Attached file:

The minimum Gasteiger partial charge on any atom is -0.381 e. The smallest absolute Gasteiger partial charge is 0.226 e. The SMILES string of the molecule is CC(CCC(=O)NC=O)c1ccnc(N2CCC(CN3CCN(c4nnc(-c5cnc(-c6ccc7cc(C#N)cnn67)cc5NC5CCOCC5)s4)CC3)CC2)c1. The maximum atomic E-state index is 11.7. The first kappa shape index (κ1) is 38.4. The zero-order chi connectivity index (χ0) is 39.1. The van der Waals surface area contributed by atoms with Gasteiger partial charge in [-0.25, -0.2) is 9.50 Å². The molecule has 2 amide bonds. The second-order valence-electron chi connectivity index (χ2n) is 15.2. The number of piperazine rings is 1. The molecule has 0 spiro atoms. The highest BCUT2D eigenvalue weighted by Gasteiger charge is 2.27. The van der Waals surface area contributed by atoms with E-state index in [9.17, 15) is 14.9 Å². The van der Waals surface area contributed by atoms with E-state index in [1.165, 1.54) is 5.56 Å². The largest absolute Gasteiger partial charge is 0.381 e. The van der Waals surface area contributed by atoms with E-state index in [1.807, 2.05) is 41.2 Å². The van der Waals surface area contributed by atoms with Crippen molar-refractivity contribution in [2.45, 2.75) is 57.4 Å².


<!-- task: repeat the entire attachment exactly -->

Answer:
The minimum Gasteiger partial charge on any atom is -0.381 e. The smallest absolute Gasteiger partial charge is 0.226 e. The SMILES string of the molecule is CC(CCC(=O)NC=O)c1ccnc(N2CCC(CN3CCN(c4nnc(-c5cnc(-c6ccc7cc(C#N)cnn67)cc5NC5CCOCC5)s4)CC3)CC2)c1. The maximum atomic E-state index is 11.7. The first kappa shape index (κ1) is 38.4. The zero-order chi connectivity index (χ0) is 39.1. The van der Waals surface area contributed by atoms with Gasteiger partial charge in [-0.25, -0.2) is 9.50 Å². The molecule has 2 amide bonds. The second-order valence-electron chi connectivity index (χ2n) is 15.2. The number of piperazine rings is 1. The molecule has 0 spiro atoms. The highest BCUT2D eigenvalue weighted by Gasteiger charge is 2.27. The van der Waals surface area contributed by atoms with E-state index in [9.17, 15) is 14.9 Å². The van der Waals surface area contributed by atoms with E-state index in [1.165, 1.54) is 5.56 Å². The largest absolute Gasteiger partial charge is 0.381 e. The van der Waals surface area contributed by atoms with E-state index in [1.807, 2.05) is 41.2 Å². The van der Waals surface area contributed by atoms with Crippen molar-refractivity contribution in [2.45, 2.75) is 57.4 Å².